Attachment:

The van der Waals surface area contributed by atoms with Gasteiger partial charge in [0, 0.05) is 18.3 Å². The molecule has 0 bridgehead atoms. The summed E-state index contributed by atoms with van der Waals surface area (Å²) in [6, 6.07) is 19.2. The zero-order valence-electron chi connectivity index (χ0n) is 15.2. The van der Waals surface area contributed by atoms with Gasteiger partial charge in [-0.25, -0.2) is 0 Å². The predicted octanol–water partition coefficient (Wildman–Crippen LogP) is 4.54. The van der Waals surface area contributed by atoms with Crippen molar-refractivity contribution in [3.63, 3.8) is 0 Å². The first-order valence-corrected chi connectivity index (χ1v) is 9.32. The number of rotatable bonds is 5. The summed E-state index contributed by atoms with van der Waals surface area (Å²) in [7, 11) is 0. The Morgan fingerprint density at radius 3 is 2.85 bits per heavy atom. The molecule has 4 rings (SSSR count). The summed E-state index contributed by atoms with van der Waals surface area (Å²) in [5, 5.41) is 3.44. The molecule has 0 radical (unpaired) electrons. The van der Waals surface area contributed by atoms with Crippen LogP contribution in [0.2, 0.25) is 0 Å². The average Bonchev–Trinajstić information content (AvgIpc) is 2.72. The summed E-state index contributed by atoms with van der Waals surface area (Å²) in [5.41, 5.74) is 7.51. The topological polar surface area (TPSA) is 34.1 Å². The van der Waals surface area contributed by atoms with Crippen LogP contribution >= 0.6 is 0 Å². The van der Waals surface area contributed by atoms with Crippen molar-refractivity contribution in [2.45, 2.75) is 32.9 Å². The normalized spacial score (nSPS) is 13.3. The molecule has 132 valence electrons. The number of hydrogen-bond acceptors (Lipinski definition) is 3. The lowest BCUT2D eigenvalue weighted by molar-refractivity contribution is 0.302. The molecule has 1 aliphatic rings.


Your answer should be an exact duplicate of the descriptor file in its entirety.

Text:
The van der Waals surface area contributed by atoms with Gasteiger partial charge in [0, 0.05) is 18.3 Å². The molecule has 0 bridgehead atoms. The summed E-state index contributed by atoms with van der Waals surface area (Å²) in [6, 6.07) is 19.2. The zero-order valence-electron chi connectivity index (χ0n) is 15.2. The van der Waals surface area contributed by atoms with Gasteiger partial charge in [-0.25, -0.2) is 0 Å². The predicted octanol–water partition coefficient (Wildman–Crippen LogP) is 4.54. The van der Waals surface area contributed by atoms with Crippen molar-refractivity contribution in [3.63, 3.8) is 0 Å². The first-order valence-corrected chi connectivity index (χ1v) is 9.32. The number of rotatable bonds is 5. The summed E-state index contributed by atoms with van der Waals surface area (Å²) in [7, 11) is 0. The Morgan fingerprint density at radius 3 is 2.85 bits per heavy atom. The molecule has 4 rings (SSSR count). The summed E-state index contributed by atoms with van der Waals surface area (Å²) in [5, 5.41) is 3.44. The molecule has 0 radical (unpaired) electrons. The van der Waals surface area contributed by atoms with Crippen LogP contribution in [0.2, 0.25) is 0 Å². The average Bonchev–Trinajstić information content (AvgIpc) is 2.72. The summed E-state index contributed by atoms with van der Waals surface area (Å²) in [5.41, 5.74) is 7.51. The topological polar surface area (TPSA) is 34.1 Å². The van der Waals surface area contributed by atoms with Crippen LogP contribution >= 0.6 is 0 Å². The van der Waals surface area contributed by atoms with Crippen molar-refractivity contribution in [2.45, 2.75) is 32.9 Å². The normalized spacial score (nSPS) is 13.3. The molecule has 132 valence electrons. The number of hydrogen-bond acceptors (Lipinski definition) is 3. The lowest BCUT2D eigenvalue weighted by molar-refractivity contribution is 0.302. The molecule has 1 aliphatic rings.